El Centro also seeks the community’s development input

Photo by Wendi
Photo by Wendi

Update: The survey form has been updated. See below for the links to the new questionnaire. They need responses by noon on Sunday, November 29th. Thanks for sending along the new form and revised due date, Chris!

Elliott Jones, Development Assistant with the Lutheran Volunteer Corps at El Centro de la Raza sent this to the mailing list today:

If you’re involved with El Centro de la Raza at all, you know that we’ve been working for a few years on finalizing plans to develop the South end of our property (directly across from the Light Rail Station along Lander St.). We are extremely excited because now that the Light Rail is up and running, it won’t be too long before we get to develop the property and make our beloved Beacon Hill even better!

Our vision for the space includes a large multi-purpose/event building, underground parking, low-income housing, an open space/plaza, as well as retail/office/business space. We are currently working with the Business and Economic Development Center (BEDC) at the University of Washington’s Foster School of Business to assess what kind of retail/office/business space will be best for the Beacon Hill community. And of course, in order to figure that out we need your input!

Students from the BEDC will be at Red Apple this weekend with a questionnaire they developed regarding what kind of development you, as Beacon Hill residents, would like to see on that piece of property, so valuable now that the Light Rail has moved in – small, independent stores? Chain restaurants? More grocery options? Better parking?

If you’d like to fill out the survey without taking a trip to Red Apple, you can download the survey in Microsoft Word format from El Centro download the revised survey in Microsoft Word format here.

Because not everyone has the capability of running Microsoft Word, we have made an HTML version and Google Docs version available if you find working with those formats in your web browser easier. (I hope this does not cause a hardship for the survey talliers.) These links have been updated to reflect the new survey above. — Ed.

Please email your completed surveys to Ming Huang, President of the Asian Business Student Association, at huangmingf@yahoo.com.

Ms. Huang and her colleagues will compile them and send the results to El Centro anonymously. Mr. Jones emphasized that they are committed to developing the El Centro property in the community’s best interest.

If you have any questions, you can contact Elliott Jones at (206) 957-4652.

DPD recommends conditional approval of Christian Restoration Center project

Design illustration
Design illustration
The project planned for the site across from MacPherson’s produce stand, the former Christian Resoration Center building (and before that, Tradewell grocery store), has been awarded a unanimous recommendation of conditional approval from the Department of Planning & Development’s Design Review Board.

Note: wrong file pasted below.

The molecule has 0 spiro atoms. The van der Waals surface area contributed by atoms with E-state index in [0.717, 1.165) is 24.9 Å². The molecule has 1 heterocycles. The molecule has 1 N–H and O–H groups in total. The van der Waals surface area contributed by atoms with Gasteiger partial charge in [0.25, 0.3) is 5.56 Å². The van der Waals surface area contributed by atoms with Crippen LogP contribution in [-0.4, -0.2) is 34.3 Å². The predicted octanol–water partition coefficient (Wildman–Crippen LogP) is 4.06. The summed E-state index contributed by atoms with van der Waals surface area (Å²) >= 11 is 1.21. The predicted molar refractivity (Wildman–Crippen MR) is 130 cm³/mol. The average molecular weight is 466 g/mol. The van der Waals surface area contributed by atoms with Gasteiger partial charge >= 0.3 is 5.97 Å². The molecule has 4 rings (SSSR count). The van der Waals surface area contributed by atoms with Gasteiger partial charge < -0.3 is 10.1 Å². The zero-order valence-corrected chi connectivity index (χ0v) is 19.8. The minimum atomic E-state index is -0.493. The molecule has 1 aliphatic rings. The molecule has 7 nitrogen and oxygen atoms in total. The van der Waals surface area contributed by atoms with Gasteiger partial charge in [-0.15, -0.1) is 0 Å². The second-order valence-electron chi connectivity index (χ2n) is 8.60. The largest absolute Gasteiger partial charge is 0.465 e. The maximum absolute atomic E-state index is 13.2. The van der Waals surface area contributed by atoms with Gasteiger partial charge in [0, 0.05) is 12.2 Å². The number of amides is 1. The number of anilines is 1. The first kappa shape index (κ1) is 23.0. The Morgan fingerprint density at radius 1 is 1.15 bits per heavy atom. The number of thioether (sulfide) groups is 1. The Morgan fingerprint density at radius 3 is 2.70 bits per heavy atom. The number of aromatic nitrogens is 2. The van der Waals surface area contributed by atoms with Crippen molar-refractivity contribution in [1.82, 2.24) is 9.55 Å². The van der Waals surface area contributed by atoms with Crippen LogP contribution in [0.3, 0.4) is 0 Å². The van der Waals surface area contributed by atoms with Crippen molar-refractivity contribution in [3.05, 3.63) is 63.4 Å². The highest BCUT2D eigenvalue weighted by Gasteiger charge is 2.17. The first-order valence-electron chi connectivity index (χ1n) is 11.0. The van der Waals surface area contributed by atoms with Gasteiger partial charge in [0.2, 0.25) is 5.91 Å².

The project calls for “an L-shaped 4 story structure consisting of 3 stories of residential uses with approximately 30 units above 6,000 square feet of ground level commercial space” in one of three configurations.

The project’s design update has the building set back from 15th Avenue South and offers a large gathering place at street level, and includes a canopy above the entrance. Also, stormwater planters on the courtyard and street levels of both 15th and South Oregon Street, and a water feature along Oregon west of the garage entrance. The review board recommended a more prominent and safe entryway along 15th, adding a canopy or marquee above the entry, window glazing in the north-facing commercial space, etc. They wanted to see a clear access plan for commercial visitors parking in the garage space and plans for landscaping management and maintenance.

The full decision document (pdf) is available on DPD’s website.

Beacon Bits: Recession affects light rail area development and local cut glass company

On a positive note, the cherry trees are blooming! (A little late this year, aren’t they?)

Photo by Joel Lee, in the Beacon Hill Blog photo pool on Flickr.
Photo by Joel Lee, in the Beacon Hill Blog photo pool on Flickr.

Beacon Bits: delays, development, and free flu shots

  • Remember the big I-5 repair project we warned you about a few weeks ago? After a weather delay, it starts tonight. One to three northbound lanes between Albro and Columbian will close between 7:00 pm and 5:00 am. There will be other closures soon as well; details hereSeattle Times
  • It may be a bit late in the season, but there are free flu shots and flu nose sprays available on Saturday, February 14 from 10:00 am to 2:00 pm at the Rainier Vista Boys & Girls Club, 4520 Martin Luther King Jr. Way South. Children must bring parents, and a certified Somali medical translator will be on hand — newrainiervista.com
  • The City Council’s Planning, Land Use and Neighborhoods Committee has endorsed the proposed rezone for the Goodwill site on Dearborn, so the next step is for the full council to consider the rezone on February 17 — Rainier Valley Post